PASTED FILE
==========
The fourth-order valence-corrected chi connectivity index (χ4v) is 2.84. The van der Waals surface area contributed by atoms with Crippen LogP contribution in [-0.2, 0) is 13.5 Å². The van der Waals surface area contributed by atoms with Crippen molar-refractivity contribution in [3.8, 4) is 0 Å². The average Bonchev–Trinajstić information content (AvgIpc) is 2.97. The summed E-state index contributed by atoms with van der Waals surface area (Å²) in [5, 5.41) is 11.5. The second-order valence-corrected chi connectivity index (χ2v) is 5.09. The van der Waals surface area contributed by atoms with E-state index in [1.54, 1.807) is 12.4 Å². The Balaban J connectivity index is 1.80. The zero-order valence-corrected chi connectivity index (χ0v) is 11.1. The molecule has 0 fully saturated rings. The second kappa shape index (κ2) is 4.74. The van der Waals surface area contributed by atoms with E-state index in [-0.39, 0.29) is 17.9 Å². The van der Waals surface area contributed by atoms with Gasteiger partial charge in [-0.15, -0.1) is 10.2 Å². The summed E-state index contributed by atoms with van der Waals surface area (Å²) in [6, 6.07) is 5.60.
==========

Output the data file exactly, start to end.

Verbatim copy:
The fourth-order valence-corrected chi connectivity index (χ4v) is 2.84. The van der Waals surface area contributed by atoms with Crippen LogP contribution in [-0.2, 0) is 13.5 Å². The van der Waals surface area contributed by atoms with Crippen molar-refractivity contribution in [3.8, 4) is 0 Å². The average Bonchev–Trinajstić information content (AvgIpc) is 2.97. The summed E-state index contributed by atoms with van der Waals surface area (Å²) in [5, 5.41) is 11.5. The second-order valence-corrected chi connectivity index (χ2v) is 5.09. The van der Waals surface area contributed by atoms with E-state index in [1.54, 1.807) is 12.4 Å². The Balaban J connectivity index is 1.80. The zero-order valence-corrected chi connectivity index (χ0v) is 11.1. The molecule has 0 fully saturated rings. The second kappa shape index (κ2) is 4.74. The van der Waals surface area contributed by atoms with E-state index in [-0.39, 0.29) is 17.9 Å². The van der Waals surface area contributed by atoms with Gasteiger partial charge in [-0.15, -0.1) is 10.2 Å². The summed E-state index contributed by atoms with van der Waals surface area (Å²) in [6, 6.07) is 5.60.